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An Introduction to the Blues in Five Records

By: Ben Schwind

Blues is a form of music that is often underappreciated today. From an outside perspective it can be easily written off as repetitive and simplistic, but when you dig in to the genre you’ll find one of the most expressive and emotional styles around. Blues music is the soundtrack for the party as well as the struggle. It’s nothing but three chords and the truth. If you’re interested in learning more it can be a daunting task deciding where to start with over a century’s worth of recorded music – B.B. King alone has 46 studio albums. While this is by no means a comprehensive list, we’re here to give you a crash course.

Live at the Regal – B.B. Kinglive-at-regal-cover.jpg
Live at the Regalis considered by many to be one of the greatest blues albums of all time, so that makes it a good spot to start. Recorded at B.B. King’s November 21st, 1964 concert in Chicago, this album shows why the blues is best experienced live. The crowd, which plays almost an equal part on this record as the musicians themselves, responds to B.B.’s vocal lines and inter-song dialogue with hoots and hollers as if it were a Blues State of the Union Address. Eric Clapton – a giant of the genre in his own right – has said he listens to Live at the Regal to prepare for his own concerts.

Hard_Again_LP,_Muddy_Waters.jpgHard Again – Muddy Waters
Muddy Waters, up until this album released in 1977, spent his career with Chess Records making singles in the 50’s and albums in the 60’s. This era brought him international success, spreading Chicago blues around the world and influencing bands like The Rolling Stones, The Yardbirds, and many others. During this time, Chess would not allow Muddy Waters to use his own band on recordings, and instead surrounded him with studio musicians. His first album in the post-Chess era, Hard Again, shows what Muddy can do when surrounded by his own band. The comeback album feels like you’re sitting in a Chicago blues club. It’s a driving force from the first moan on, “Mannish Boy,” to the final harp lick on, “Little Girl.” At 64, Muddy had a swagger to his music that musicians a third his age lacked, and it’s what makes this album a must hear.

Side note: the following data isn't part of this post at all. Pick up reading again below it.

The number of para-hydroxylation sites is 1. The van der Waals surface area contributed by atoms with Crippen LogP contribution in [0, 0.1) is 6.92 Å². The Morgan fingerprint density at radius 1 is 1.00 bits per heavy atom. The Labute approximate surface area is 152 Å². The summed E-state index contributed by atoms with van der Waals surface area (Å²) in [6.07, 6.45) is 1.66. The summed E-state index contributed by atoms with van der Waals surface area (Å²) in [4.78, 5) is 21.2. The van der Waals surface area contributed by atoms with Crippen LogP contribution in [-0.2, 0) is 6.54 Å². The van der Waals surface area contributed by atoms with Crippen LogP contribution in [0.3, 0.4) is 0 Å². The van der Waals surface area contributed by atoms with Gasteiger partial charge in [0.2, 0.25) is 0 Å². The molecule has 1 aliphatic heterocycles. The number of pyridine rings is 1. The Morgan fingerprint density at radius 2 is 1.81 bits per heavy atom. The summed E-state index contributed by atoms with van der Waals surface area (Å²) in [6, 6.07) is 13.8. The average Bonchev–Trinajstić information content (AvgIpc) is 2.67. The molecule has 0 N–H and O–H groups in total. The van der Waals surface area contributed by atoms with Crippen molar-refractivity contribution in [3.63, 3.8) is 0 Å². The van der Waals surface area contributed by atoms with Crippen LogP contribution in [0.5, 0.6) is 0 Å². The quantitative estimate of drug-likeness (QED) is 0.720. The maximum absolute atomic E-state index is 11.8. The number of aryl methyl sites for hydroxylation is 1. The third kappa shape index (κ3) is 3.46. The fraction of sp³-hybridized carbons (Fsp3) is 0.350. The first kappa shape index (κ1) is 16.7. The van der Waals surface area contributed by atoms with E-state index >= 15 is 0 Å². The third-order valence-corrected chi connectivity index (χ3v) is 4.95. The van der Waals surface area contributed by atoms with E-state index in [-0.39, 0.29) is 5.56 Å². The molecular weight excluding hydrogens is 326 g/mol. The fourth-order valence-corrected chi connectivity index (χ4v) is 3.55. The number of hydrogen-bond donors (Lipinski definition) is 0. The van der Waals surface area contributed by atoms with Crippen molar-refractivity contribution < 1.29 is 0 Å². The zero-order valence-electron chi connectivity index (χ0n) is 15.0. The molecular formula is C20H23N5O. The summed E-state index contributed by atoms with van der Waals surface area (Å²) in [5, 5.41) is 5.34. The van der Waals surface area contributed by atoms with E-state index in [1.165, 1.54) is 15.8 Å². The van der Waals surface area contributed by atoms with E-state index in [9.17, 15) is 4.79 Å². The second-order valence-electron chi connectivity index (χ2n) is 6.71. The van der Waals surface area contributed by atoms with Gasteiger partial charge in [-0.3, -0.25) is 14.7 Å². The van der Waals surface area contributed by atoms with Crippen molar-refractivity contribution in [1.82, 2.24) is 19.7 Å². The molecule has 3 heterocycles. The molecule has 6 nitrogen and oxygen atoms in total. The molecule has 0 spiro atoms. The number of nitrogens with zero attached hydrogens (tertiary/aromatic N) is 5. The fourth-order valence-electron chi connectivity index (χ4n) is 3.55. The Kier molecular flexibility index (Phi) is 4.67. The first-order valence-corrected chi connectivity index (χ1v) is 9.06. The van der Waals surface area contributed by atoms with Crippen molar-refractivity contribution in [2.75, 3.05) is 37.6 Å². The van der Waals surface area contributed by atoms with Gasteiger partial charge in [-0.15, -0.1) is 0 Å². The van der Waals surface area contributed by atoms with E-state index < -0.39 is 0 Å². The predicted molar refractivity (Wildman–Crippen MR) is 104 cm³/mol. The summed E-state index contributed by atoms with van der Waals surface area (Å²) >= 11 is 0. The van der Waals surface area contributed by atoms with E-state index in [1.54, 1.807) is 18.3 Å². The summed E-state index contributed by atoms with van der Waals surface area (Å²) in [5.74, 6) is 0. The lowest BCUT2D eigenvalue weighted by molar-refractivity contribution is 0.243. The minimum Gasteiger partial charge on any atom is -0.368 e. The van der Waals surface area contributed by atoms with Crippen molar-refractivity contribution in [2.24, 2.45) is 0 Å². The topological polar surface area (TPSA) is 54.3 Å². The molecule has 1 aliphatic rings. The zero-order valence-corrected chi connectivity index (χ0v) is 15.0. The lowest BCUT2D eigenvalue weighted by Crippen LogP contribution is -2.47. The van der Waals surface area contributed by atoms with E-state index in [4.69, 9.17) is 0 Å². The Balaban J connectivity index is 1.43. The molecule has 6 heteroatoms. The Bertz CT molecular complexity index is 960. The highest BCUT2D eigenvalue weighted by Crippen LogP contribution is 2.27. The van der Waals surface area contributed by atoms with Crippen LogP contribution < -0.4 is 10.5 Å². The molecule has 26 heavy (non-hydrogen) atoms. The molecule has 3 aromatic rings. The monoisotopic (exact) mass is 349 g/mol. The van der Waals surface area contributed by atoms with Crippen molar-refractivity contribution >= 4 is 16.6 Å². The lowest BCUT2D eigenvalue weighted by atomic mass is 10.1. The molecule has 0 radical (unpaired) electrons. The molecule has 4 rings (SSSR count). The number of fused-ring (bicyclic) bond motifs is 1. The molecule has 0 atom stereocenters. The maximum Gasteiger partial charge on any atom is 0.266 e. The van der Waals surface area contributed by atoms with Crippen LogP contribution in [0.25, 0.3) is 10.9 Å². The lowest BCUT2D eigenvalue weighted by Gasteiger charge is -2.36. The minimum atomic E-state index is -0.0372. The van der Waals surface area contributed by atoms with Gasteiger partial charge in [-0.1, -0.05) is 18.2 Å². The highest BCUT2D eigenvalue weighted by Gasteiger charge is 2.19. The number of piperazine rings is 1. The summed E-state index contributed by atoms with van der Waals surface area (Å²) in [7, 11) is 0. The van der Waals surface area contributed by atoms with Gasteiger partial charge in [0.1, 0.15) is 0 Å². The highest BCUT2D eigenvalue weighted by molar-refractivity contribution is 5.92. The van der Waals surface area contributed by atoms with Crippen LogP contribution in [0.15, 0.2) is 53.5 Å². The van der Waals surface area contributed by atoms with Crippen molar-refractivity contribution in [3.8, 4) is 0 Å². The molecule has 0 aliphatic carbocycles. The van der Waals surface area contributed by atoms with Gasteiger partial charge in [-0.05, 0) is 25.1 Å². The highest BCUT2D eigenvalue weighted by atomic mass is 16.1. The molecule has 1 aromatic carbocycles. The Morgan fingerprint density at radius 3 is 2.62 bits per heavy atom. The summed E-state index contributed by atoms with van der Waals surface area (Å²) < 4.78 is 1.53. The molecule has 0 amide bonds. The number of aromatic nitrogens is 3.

Bluesbreakers_John_Mayall_with_Eric_Clapton.jpgBlues Breakers with Eric Clapton – John Mayall
Like The Yardbirds, John Mayall and the Blues Breakers were synonymous with great guitarists. When Clapton left The Yardbirds to join the Blues Breakers, he was already known in the English blues scene as a guitar Phenom – this album would help him reach superstar status. Blues Breakers with Eric Clapton is a great album for an introduction to the blues because it is as much influenced as it is influential. Featuring songs from Ray Charles, Robert Johnson, Otis Rush, Freddie King, and Little Walter, this album is a recorded testament to the effect American blues had on England in the 60’s.

born-under-a-bad-sign-albert-king.jpgBorn Under a Bad Sign – Albert King
Paired with Stax studio band Booker T. and the MGs, Albert King’s second album Born Under a Bad Sign is an incredible collection of soulful blues songs backed with a powerful horn section and driving bass work from Donald “Duck” Dunn. Known as, “The Velvet Bulldozer,” Albert king was a large man with a smooth voice that would draw you in to hit you with a screaming guitar solo. The title track for this album would become a modern-day blues standard, recorded by many different artists over the years, and influencing guitar greats like Jimi Hendrix and Stevie Ray Vaughan.

The Complete Recordings – Robert JohnsonRobert_Johnson_-_The_Complete_Recordings.jpg
It’s hard to talk about the blues without mentioning Robert Johnson. Nearly every blues musician is influenced by him in some way, even though his career was short and shrouded in mystery. Robert Johnson is at the center of the blues’ most told story in which he traveled to the crossroads and sold his soul to the Devil to become a great blues musician. While not an album in the traditional sense, The Complete Recordings, is the best collection of songs from, “The King of the Delta Blues.” These recordings are from the 30’s, and are low quality, but they’re important to what the blues would become in the following decades.

If this list has you hooked on three chords and the truth, well we’re just getting started. You can find bluesmen with a modern spin on the genre like Gary Clark Jr., Tedeschi Trucks Band or Doyle Bramhall II (who’s playing the Redstone Room on Friday, April 14th, 2017). Check out other blues legends like Freddie King, Ray Charles, Bessie Smith, Howlin’ Wolf, Buddy Guy, Koko Taylor, Sonny Boy Williamson II, or Elmore James. There’s even blues influenced bands like Led Zeppelin, The Doors, The Rolling Stones, Jack White, The Allman Brothers and The Black Keys. The blues is living history with over 100 years of music for you to discover!

The RME is one of the best venues in the area to catch a blues show. Check out our Calendar of Events or signup for our weekly newsletter for all the latest.


| 4/13/2017 2:19:06 PM | 0 comments
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